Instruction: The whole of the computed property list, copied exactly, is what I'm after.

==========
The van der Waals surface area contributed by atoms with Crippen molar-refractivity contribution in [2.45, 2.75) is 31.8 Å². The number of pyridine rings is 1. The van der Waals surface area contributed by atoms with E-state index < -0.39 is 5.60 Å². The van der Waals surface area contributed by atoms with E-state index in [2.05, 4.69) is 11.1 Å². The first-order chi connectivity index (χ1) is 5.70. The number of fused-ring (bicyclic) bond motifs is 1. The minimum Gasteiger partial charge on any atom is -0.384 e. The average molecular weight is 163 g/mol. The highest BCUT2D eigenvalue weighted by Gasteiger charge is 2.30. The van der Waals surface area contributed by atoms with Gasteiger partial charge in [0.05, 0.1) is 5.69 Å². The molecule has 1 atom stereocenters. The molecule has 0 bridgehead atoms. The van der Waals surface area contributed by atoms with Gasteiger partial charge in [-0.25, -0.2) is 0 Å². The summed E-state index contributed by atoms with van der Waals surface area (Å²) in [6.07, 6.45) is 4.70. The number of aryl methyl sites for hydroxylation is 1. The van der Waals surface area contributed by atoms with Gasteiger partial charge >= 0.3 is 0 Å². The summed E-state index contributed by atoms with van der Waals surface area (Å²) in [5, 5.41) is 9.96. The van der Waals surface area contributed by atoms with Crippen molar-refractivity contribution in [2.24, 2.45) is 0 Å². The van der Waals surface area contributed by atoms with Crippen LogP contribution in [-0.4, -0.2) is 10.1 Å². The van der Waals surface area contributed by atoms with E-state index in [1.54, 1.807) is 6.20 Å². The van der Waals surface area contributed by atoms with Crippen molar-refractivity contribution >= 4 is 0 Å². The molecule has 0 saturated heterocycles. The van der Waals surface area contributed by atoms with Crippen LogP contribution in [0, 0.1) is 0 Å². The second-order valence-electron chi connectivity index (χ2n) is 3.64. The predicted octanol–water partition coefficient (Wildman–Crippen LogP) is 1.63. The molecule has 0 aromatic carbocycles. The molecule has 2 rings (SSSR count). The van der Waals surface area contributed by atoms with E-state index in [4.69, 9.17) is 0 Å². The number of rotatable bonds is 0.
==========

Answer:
The van der Waals surface area contributed by atoms with Crippen molar-refractivity contribution in [2.45, 2.75) is 31.8 Å². The number of pyridine rings is 1. The van der Waals surface area contributed by atoms with E-state index < -0.39 is 5.60 Å². The van der Waals surface area contributed by atoms with E-state index in [2.05, 4.69) is 11.1 Å². The first-order chi connectivity index (χ1) is 5.70. The number of fused-ring (bicyclic) bond motifs is 1. The minimum Gasteiger partial charge on any atom is -0.384 e. The average molecular weight is 163 g/mol. The highest BCUT2D eigenvalue weighted by Gasteiger charge is 2.30. The van der Waals surface area contributed by atoms with Gasteiger partial charge in [0.05, 0.1) is 5.69 Å². The molecule has 1 atom stereocenters. The molecule has 0 bridgehead atoms. The van der Waals surface area contributed by atoms with Gasteiger partial charge in [-0.25, -0.2) is 0 Å². The summed E-state index contributed by atoms with van der Waals surface area (Å²) in [6.07, 6.45) is 4.70. The number of aryl methyl sites for hydroxylation is 1. The van der Waals surface area contributed by atoms with Gasteiger partial charge >= 0.3 is 0 Å². The summed E-state index contributed by atoms with van der Waals surface area (Å²) in [5, 5.41) is 9.96. The van der Waals surface area contributed by atoms with Crippen molar-refractivity contribution in [2.24, 2.45) is 0 Å². The van der Waals surface area contributed by atoms with Crippen LogP contribution in [-0.4, -0.2) is 10.1 Å². The van der Waals surface area contributed by atoms with E-state index in [1.54, 1.807) is 6.20 Å². The van der Waals surface area contributed by atoms with Crippen molar-refractivity contribution >= 4 is 0 Å². The molecule has 0 saturated heterocycles. The van der Waals surface area contributed by atoms with Crippen LogP contribution in [0, 0.1) is 0 Å². The second-order valence-electron chi connectivity index (χ2n) is 3.64. The predicted octanol–water partition coefficient (Wildman–Crippen LogP) is 1.63. The molecule has 0 aromatic carbocycles. The molecule has 2 rings (SSSR count). The van der Waals surface area contributed by atoms with E-state index in [4.69, 9.17) is 0 Å². The number of rotatable bonds is 0.